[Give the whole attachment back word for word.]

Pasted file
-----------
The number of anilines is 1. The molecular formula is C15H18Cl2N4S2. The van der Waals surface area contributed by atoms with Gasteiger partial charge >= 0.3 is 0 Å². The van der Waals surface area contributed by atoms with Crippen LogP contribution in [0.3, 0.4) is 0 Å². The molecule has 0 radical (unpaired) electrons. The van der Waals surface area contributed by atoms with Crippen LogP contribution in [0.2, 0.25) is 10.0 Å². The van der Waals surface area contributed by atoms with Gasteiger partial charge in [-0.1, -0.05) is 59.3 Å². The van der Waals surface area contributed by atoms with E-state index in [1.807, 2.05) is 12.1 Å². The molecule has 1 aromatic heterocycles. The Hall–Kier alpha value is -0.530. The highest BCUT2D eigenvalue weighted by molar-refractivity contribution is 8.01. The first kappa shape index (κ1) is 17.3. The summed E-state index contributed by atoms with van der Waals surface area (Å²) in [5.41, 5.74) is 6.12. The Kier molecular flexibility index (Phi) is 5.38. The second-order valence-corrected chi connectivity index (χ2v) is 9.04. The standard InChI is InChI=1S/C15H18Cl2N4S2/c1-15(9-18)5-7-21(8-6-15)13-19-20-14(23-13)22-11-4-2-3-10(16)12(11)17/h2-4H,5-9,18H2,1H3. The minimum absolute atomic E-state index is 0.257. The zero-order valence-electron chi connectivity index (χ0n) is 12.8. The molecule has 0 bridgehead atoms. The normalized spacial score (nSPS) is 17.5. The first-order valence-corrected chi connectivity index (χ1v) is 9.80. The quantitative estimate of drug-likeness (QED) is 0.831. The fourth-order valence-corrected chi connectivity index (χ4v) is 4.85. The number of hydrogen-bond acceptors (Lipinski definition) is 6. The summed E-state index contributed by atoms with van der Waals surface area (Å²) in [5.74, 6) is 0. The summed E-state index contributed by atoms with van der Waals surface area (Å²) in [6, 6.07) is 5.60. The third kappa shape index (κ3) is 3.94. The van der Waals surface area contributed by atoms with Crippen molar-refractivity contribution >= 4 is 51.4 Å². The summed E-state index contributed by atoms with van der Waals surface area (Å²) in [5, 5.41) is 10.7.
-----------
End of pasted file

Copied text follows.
The number of anilines is 1. The molecular formula is C15H18Cl2N4S2. The van der Waals surface area contributed by atoms with Gasteiger partial charge >= 0.3 is 0 Å². The van der Waals surface area contributed by atoms with Crippen LogP contribution in [0.3, 0.4) is 0 Å². The molecule has 0 radical (unpaired) electrons. The van der Waals surface area contributed by atoms with Crippen LogP contribution in [0.2, 0.25) is 10.0 Å². The van der Waals surface area contributed by atoms with Gasteiger partial charge in [-0.1, -0.05) is 59.3 Å². The van der Waals surface area contributed by atoms with E-state index in [1.807, 2.05) is 12.1 Å². The molecule has 1 aromatic heterocycles. The Hall–Kier alpha value is -0.530. The highest BCUT2D eigenvalue weighted by molar-refractivity contribution is 8.01. The first kappa shape index (κ1) is 17.3. The summed E-state index contributed by atoms with van der Waals surface area (Å²) in [5.41, 5.74) is 6.12. The Kier molecular flexibility index (Phi) is 5.38. The second-order valence-corrected chi connectivity index (χ2v) is 9.04. The standard InChI is InChI=1S/C15H18Cl2N4S2/c1-15(9-18)5-7-21(8-6-15)13-19-20-14(23-13)22-11-4-2-3-10(16)12(11)17/h2-4H,5-9,18H2,1H3. The minimum absolute atomic E-state index is 0.257. The zero-order valence-electron chi connectivity index (χ0n) is 12.8. The molecule has 0 bridgehead atoms. The normalized spacial score (nSPS) is 17.5. The first-order valence-corrected chi connectivity index (χ1v) is 9.80. The quantitative estimate of drug-likeness (QED) is 0.831. The fourth-order valence-corrected chi connectivity index (χ4v) is 4.85. The number of hydrogen-bond acceptors (Lipinski definition) is 6. The summed E-state index contributed by atoms with van der Waals surface area (Å²) in [5.74, 6) is 0. The summed E-state index contributed by atoms with van der Waals surface area (Å²) in [6, 6.07) is 5.60. The third kappa shape index (κ3) is 3.94. The van der Waals surface area contributed by atoms with Crippen molar-refractivity contribution >= 4 is 51.4 Å². The summed E-state index contributed by atoms with van der Waals surface area (Å²) in [5, 5.41) is 10.7.